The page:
Tom Tancredo’s retiring from the House at the end of the year, but not from public and political life. He was pressing for border security and immigration enforcement long before many of the fairweather GOP proponents and TV talking heads made it their ratings-friendly cause. I’ve had the privilege of speaking with him and beside him at many grass-roots events and forums on the issue. His passion and his commitment to preserving American sovereignty are genuine and principled. Plus, he has sent the open borders zealots at the Wall Street Journal editorial board into innumerable snit fits, for which he deserves eternal thanks and praise.
John O’ Sullivan has a nice tribute:
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I’m sorry that Tom Tancredo is retiring from Congress. He’s never been a favorite of the Corner, but I know him quite well and think very highly of his bravery, decency, and devotion to principle. Tom is an NR conservative of long standing—one of those people like Jim Talent who learned their conservatism at the feet of WFB. He is also one of the main reasons why immigration is now at the center of public debate. When he arrived in Congress, it was an issue that had been left fallow. He promptly established and built up a bipartisan immigration caucus that, first, forced the issue onto the main political agenda, and then blocked the White House and the two party leaderships from pushing through a misbegotten “comprehensive” reform that was really open borders in drag. (To be fair, he couldn’t have done this without the assistance of George W. Bush.)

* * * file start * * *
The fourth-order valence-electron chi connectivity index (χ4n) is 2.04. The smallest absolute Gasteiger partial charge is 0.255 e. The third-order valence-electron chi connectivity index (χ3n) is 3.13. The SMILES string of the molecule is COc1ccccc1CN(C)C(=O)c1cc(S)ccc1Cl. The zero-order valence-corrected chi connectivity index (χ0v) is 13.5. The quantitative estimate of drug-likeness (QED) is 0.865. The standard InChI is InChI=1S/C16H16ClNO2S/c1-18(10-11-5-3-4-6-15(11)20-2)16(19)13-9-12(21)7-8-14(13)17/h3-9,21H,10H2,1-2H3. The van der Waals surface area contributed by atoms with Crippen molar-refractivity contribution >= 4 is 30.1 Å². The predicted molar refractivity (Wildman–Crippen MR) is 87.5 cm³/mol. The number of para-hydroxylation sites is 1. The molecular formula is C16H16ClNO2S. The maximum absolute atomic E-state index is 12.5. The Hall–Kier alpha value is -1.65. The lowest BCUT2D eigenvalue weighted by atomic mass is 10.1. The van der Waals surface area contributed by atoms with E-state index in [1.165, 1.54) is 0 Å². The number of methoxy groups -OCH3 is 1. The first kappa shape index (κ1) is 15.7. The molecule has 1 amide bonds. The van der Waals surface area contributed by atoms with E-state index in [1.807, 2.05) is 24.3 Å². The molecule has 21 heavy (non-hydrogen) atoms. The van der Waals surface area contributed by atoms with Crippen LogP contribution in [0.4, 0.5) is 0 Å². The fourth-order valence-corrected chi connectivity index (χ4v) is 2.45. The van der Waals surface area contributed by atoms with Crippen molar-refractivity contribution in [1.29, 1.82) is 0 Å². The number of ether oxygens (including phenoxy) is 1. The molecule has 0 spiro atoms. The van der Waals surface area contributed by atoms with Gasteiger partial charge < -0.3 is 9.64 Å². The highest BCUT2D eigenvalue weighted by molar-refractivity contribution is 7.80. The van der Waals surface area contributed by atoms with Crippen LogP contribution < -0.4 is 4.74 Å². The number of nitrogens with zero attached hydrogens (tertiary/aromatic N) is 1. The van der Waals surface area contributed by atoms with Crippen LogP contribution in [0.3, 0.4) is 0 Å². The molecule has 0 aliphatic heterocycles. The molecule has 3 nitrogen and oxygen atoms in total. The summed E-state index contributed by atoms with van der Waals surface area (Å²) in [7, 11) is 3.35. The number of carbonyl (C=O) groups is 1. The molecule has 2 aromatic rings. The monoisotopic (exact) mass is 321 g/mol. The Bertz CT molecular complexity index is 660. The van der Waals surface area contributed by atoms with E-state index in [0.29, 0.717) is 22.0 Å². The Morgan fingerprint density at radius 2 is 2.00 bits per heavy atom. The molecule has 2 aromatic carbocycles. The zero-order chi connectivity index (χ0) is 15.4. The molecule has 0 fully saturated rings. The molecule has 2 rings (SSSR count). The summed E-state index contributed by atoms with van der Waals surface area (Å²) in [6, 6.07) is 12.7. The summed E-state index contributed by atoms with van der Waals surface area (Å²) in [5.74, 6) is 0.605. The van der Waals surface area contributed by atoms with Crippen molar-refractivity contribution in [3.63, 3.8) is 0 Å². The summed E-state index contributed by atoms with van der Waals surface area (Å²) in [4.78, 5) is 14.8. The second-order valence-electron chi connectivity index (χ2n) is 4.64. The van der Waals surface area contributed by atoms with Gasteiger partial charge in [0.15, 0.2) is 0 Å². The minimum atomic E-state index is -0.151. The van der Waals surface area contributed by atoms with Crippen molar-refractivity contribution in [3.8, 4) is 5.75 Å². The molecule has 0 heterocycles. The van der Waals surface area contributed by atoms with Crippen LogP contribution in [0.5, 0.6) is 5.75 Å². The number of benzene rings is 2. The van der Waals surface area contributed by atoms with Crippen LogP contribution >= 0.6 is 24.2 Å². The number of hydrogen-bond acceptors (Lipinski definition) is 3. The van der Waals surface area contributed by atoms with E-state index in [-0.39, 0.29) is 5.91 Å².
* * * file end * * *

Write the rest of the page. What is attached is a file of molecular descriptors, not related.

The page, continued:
But immigration is not the sole issue of concern to Tom. He is a conservative across the board. And conservatives who differ with him on immigration can still rest assured that his voice and vote will support their general issues. When the immigration debate took off for the second time two years ago, some on the “open borders” side quietly dismissed Tom as one of the Yahoos who were supposedly the main opponents of the legislation. Tom may occasionally have misspoken, as we all do. But the barnstorming talk he gave to the “values voters” showed that there was real political talent in this modest American. So does his command of his constituency. With almost the entire national, state, and media establishment against him, he still racks up overwhelming victories at home. If he had not decided to retire Congress of his own accord, he could have held the seat until death supervened.
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